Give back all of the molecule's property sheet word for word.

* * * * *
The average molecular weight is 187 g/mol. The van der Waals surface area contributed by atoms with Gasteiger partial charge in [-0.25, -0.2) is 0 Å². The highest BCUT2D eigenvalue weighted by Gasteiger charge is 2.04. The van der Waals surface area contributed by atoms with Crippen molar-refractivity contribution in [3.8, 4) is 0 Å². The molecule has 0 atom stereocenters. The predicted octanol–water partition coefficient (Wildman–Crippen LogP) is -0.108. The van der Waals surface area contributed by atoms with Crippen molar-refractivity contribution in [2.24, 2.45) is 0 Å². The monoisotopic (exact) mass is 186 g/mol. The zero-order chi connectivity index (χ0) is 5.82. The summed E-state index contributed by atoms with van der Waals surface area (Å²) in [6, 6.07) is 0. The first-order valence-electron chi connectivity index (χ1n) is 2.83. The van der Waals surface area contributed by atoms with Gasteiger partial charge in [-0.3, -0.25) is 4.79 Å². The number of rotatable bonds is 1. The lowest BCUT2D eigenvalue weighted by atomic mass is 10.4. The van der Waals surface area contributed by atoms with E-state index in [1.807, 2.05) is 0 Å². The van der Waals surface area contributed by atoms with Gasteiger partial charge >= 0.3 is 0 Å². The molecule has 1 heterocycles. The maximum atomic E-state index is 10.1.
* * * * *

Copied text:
The average molecular weight is 187 g/mol. The van der Waals surface area contributed by atoms with Gasteiger partial charge in [-0.25, -0.2) is 0 Å². The highest BCUT2D eigenvalue weighted by Gasteiger charge is 2.04. The van der Waals surface area contributed by atoms with Crippen molar-refractivity contribution in [3.8, 4) is 0 Å². The molecule has 0 atom stereocenters. The predicted octanol–water partition coefficient (Wildman–Crippen LogP) is -0.108. The van der Waals surface area contributed by atoms with Crippen molar-refractivity contribution in [2.24, 2.45) is 0 Å². The monoisotopic (exact) mass is 186 g/mol. The zero-order chi connectivity index (χ0) is 5.82. The summed E-state index contributed by atoms with van der Waals surface area (Å²) in [6, 6.07) is 0. The first-order valence-electron chi connectivity index (χ1n) is 2.83. The van der Waals surface area contributed by atoms with Gasteiger partial charge in [-0.3, -0.25) is 4.79 Å². The number of rotatable bonds is 1. The lowest BCUT2D eigenvalue weighted by atomic mass is 10.4. The van der Waals surface area contributed by atoms with E-state index in [1.807, 2.05) is 0 Å². The van der Waals surface area contributed by atoms with Gasteiger partial charge >= 0.3 is 0 Å². The molecule has 1 heterocycles. The maximum atomic E-state index is 10.1.